One of the reasons of course was the mistaken belief by the airy fairy brigade that it is not good for children to be competitive. Everything must be inclusive but, it can't be embracing or inclusive if you are pitting children of varying abilities against each other. The bigger, the more active, the better aptitude a child has in participating in these days will always see the smaller, less adept child lose out and this engenders a life time of misery for the child/ children, who are always the losers, so they tell us.
You sometimes do wonder if these people actually live in the real world or what kind of sad unfulfilled lives that they had as children that made them to go on to become so introspective in their view of the world at large. Let's face it, if you are of a certain age you had PE or PT when at school, both primary and secondary here in the UK, and if like me , you were pretty pathetic, you did what everyone else did, good or bad, you got on with it. Yes, I do recall feeling pretty miserable at times, when I overheard remarks while out on the school playing fields such as, 'Hey, Jim /Bobby, (older brothers) what about the runt, are we playing him today.' And the stock reply would be, 'Are you kidding, you do want to win, don't you?'
I didn't take these jibes to heart because I knew I was pretty useless at certain sports, but it didn't stop me trying. I was no good at football, just did not have the coordination or speed, although I was a pretty tolerable runner, but over distances. I joined the local harriers for a while and was not bad at the distances. I enjoyed the 1500 meters and I enjoyed cross country. In fact I have a tiny little bronze medal, that sits next to my GS medal in the cabinet, the former I was awarded for coming third in the annual battalion cross country run, and I do mean the battalion, whether you were able or not, everyone had to take part in this little soiree, so third out of about 600, not bad!
As a kid in primary school, the emphasis all those years ago, seems not to have changed, from what Ishbel and I witnessed yesterday at the http://www.beaufort.surrey.sch.uk/ School in Woking where Mollie and Shannon attend. Every single child was included in the day, or those that were able to, Keiran (see), http://tomstronach.blogspot.com/2011/07/moral-dilema-at-8-years-of-age.html , one of Mollies boy FRIENDS, did not participate due to the fact that he had a broken collar bone, boys what do you do with them, but he was there giving support.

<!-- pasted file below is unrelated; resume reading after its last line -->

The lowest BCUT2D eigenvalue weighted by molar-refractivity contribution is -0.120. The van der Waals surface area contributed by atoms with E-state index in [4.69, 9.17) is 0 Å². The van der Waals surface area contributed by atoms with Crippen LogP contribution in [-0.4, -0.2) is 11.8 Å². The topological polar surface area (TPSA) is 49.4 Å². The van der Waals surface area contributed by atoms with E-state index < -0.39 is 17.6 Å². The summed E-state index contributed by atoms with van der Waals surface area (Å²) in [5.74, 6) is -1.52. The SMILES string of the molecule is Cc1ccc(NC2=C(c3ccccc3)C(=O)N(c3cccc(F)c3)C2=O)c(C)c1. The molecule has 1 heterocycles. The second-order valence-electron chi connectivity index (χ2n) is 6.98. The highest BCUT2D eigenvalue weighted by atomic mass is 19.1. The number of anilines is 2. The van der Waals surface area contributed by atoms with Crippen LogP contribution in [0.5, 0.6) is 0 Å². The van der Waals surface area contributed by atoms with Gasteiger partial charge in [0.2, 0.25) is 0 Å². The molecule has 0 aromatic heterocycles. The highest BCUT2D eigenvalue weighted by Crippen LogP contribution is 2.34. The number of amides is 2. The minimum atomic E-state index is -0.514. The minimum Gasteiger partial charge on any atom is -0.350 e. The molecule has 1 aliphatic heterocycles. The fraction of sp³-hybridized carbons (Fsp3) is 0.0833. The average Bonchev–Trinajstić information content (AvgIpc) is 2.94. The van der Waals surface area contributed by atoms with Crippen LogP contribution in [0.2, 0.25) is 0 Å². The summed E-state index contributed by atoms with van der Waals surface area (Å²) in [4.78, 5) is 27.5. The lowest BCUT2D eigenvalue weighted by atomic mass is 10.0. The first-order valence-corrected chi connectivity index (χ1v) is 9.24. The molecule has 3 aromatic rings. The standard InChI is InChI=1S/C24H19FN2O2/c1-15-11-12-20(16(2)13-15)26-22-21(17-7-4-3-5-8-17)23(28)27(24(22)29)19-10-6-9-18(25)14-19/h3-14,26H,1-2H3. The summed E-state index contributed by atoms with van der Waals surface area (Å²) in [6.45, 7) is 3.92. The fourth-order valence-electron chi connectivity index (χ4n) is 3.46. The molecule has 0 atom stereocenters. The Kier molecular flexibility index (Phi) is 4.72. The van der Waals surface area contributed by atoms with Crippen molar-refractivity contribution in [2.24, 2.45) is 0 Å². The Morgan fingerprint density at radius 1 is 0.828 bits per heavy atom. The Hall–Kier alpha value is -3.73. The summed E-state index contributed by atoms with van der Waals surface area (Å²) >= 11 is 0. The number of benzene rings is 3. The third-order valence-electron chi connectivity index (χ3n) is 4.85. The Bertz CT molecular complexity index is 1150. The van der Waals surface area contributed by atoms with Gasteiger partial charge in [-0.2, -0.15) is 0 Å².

The day started with the children being divided into small groups and each group had different sizes and ages, and when the very smallest, of 4 years old, I guess, were doing something, one of the older children would be there guiding and helping. There were screams of encouragement and support in all activities, but no one activity was ended until all of the children in a group had had a chance to participate. And no one got fed up waiting for the slowest group to finish what they had started, (although my head did end up looking like a boiled lobster by the end of the day - ex Health and Safety Consultant with no hat - says it all really!)
So, what's the point of this then, well the point is that it doesn't matter how small you are, or how skilful (even at primary school age) you are at these activities, look at our Mollie, bigger milk bottles around than her and if you look at her next to her class mates she is a tiny Tim compared to them and indeed to her 5 year old sister. But, as we looked at her yesterday and the rest of the young ones, they were being included and encouraged at every stage. They were enjoying it and getting involved and they were learning that it doesn't matter how insignificant you appear to be, as long as you try and put the effort in you will get a reward at the end of it.
That reward varies significantly of course, as it does in adulthood, and in yesterdays sports day it was as varied as getting a sticker at the end of a race, and every one got a sticker, Shannon our 5 year old got a sticker for being first in the three legged race, with the two Granny's standing at the finish shouting her on with home made banner by Granny Susan Aunty Kelly, to cheers and applause from their friends and other parents and visitors.
They learned that taking part in an event, no matter what the outcome was, is just as satisfying and rewarding as it would have been had they actually won the particular event and while we get more cynical as we get older with people saying in a blaise way 'that it is not the winning that is important, but the taking part', with the contempt that normally can be heard by the speaker uttering that tired old phrase, it is a lesson well learned. if we can instil in our children today, the values needed to be a better citizen, whether in their local community or for their country or for the planet, by being part of that small or large community, then I say lets see more days like these up and down the length and breadth of the country. Lets get out there and show our support for the Hadmasters and Headmistresses, for the teachers and assistants, who give so much in teaching the values of inclusiveness to our children and our grandchildren.
PS. If you are going to attend one of these days do remember to take your bunnet [see] http://www.firstfoot.com/dictionary/b.html and some sun cream, be warned
|Mollie in the long jump|
|Mum Jennifer in the Mums Race [and she was not last]|
|Shannon on the balance beam|
|Shannon and Mollie in the obstacle course|
|Granny's Susan and Ishbel encourage Shannon in 3 legged race|
|Shannon with sticker|
|Mollie in the relay - go girl|